Geoglyph  

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Train wreck at Montparnasse (October 22, 1895) by Studio Lévy and Sons.
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Train wreck at Montparnasse (October 22, 1895) by Studio Lévy and Sons.

A geoglyph is a large design or motif (generally longer than 4 metres) produced on the ground and typically formed by clastic rocks or similarly durable elements of the landscape, such as stones, stone fragments, live trees, gravel, or earth. A positive geoglyph is formed by the arrangement and alignment of materials on the ground in a manner akin to petroforms, while a negative geoglyph is formed by removing patinated clasts to expose unpatinated ground in a manner akin to petroglyphs.

Ancient

The most famous geoglyphs are the Nazca Lines in Peru. The cultural significance of these geoglyphs for their creators remains unclear, despite many hypotheses. The "Works of the Old Men" in Arabia, "stone-built structures that are far more numerous than (the) Nazca Lines, far more extensive in the area that they cover, and far older," have been described as geoglyphs by Amelia Sparavigna, a physics professor at Politecnico di Torino in Italy. The use of this term to describe these features is probably inaccurate, as recent research has shown that most were not constructed primarily as art, but were rather built to serve a range of purposes including burial sites and funerary customs, aiding in the trapping of migratory animals, and as cleared areas for camps, houses and animal enclosures.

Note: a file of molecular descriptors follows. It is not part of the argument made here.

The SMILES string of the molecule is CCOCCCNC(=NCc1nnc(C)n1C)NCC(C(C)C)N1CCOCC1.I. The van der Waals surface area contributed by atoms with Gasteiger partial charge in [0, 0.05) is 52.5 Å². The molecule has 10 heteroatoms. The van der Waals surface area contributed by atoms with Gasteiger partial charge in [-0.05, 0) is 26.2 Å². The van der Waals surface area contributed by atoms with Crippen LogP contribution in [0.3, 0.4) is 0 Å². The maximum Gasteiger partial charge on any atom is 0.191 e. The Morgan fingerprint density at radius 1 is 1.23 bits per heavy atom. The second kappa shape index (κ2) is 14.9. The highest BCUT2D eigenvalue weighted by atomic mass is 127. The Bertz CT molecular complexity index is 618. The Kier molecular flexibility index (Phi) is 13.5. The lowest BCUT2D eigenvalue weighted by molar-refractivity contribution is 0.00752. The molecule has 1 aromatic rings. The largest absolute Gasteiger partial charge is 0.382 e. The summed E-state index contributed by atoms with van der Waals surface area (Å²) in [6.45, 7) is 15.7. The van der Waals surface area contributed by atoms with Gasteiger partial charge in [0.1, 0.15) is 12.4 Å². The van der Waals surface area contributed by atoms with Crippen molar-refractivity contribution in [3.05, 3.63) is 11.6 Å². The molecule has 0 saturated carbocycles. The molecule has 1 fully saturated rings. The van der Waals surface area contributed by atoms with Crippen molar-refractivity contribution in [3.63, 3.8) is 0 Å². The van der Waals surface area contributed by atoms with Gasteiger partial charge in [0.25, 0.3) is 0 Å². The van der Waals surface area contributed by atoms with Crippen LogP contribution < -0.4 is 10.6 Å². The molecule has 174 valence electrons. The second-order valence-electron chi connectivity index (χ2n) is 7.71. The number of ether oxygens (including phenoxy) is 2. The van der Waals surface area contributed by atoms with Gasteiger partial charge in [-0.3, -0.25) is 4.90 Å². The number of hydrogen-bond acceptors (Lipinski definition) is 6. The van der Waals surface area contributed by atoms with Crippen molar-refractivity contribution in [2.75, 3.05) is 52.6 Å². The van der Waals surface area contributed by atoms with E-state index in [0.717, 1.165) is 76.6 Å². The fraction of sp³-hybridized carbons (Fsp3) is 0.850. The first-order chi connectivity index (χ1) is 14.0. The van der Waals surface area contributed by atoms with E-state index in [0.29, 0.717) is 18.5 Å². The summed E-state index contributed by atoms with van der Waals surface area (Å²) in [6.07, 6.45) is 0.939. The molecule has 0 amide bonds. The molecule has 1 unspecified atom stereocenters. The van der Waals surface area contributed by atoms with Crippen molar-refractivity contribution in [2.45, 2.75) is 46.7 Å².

Since the 1970s, numerous geoglyphs have been discovered on deforested land in the Amazon rainforest, Brazil, leading to claims about Pre-Columbian civilizations. Alceu Ranzi, a Brazilian geographer, is accredited with first discovering the geoglyphs whilst flying over Acre.

Other areas with geoglyphs include Megaliths in the Urals, South Australia (Marree Man, which is not ancient, rather a modern work of art, with mysterious origins), Western Australia and parts of the Great Basin Desert in the southwestern United States. Hill figures, turf mazes and the stone-lined labyrinths of Scandinavia, Iceland, Lappland and the former Soviet Union are types of geoglyphs.

Contemporary

Not all geoglyphs are ancient. The Land Art movement created many new geoglyphs as well as other structures; perhaps the most famous example is Spiral Jetty by Robert Smithson. Many towns and cites in the Western United States use hillside letters (also known as "Mountain Monograms") on the hills above their locations. Contemporary Australian sculptor Andrew Rogers has created geoglyphs around the world called "The Rhythms of Life". You Yangs National Park is the home of a geoglyph constructed by Rogers in recognition of the indigenous people of the area. It depicts Bunjil, a mythical creature in the culture of the local Wautharong Aboriginal people.

In 2008–2009 Alfie Dennen created Britglyph, a locative art focused Geoglyph created by having participants across the United Kingdom leave rocks at highly specific locations and uploading media created at each location. When taken together and viewed on the main project website an image of a watch and chain inspired by John Harrison's marine chronometer H5 was created.


See also




Unless indicated otherwise, the text in this article is either based on Wikipedia article "Geoglyph" or another language Wikipedia page thereof used under the terms of the GNU Free Documentation License; or on original research by Jahsonic and friends. See Art and Popular Culture's copyright notice.

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